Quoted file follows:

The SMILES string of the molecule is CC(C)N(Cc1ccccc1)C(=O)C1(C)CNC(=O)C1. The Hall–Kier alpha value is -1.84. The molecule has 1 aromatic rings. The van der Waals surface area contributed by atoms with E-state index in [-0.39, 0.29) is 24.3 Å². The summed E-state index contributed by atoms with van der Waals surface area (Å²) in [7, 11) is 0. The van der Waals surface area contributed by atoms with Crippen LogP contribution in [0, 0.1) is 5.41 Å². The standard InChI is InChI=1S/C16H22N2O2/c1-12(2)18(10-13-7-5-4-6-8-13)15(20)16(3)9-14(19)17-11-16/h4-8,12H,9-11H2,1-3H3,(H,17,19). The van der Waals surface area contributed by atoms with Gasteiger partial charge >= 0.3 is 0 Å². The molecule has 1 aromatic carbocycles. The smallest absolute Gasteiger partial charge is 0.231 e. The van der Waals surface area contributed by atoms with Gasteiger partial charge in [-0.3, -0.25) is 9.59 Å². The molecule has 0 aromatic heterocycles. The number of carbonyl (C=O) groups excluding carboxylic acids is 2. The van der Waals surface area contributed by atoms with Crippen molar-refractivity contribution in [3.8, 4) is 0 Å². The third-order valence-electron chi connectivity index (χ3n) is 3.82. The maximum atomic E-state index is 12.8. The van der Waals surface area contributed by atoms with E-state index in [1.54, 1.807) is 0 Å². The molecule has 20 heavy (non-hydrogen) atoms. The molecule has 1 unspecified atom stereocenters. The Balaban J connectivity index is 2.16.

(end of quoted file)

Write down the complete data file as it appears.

The SMILES string of the molecule is CC(C)N(Cc1ccccc1)C(=O)C1(C)CNC(=O)C1. The Hall–Kier alpha value is -1.84. The molecule has 1 aromatic rings. The van der Waals surface area contributed by atoms with E-state index in [-0.39, 0.29) is 24.3 Å². The summed E-state index contributed by atoms with van der Waals surface area (Å²) in [7, 11) is 0. The van der Waals surface area contributed by atoms with Crippen LogP contribution in [0, 0.1) is 5.41 Å². The standard InChI is InChI=1S/C16H22N2O2/c1-12(2)18(10-13-7-5-4-6-8-13)15(20)16(3)9-14(19)17-11-16/h4-8,12H,9-11H2,1-3H3,(H,17,19). The van der Waals surface area contributed by atoms with Gasteiger partial charge >= 0.3 is 0 Å². The molecule has 1 aromatic carbocycles. The smallest absolute Gasteiger partial charge is 0.231 e. The van der Waals surface area contributed by atoms with Gasteiger partial charge in [-0.3, -0.25) is 9.59 Å². The molecule has 0 aromatic heterocycles. The number of carbonyl (C=O) groups excluding carboxylic acids is 2. The van der Waals surface area contributed by atoms with Crippen molar-refractivity contribution in [3.8, 4) is 0 Å². The third-order valence-electron chi connectivity index (χ3n) is 3.82. The maximum atomic E-state index is 12.8. The van der Waals surface area contributed by atoms with E-state index in [1.54, 1.807) is 0 Å². The molecule has 20 heavy (non-hydrogen) atoms. The molecule has 1 unspecified atom stereocenters. The Balaban J connectivity index is 2.16.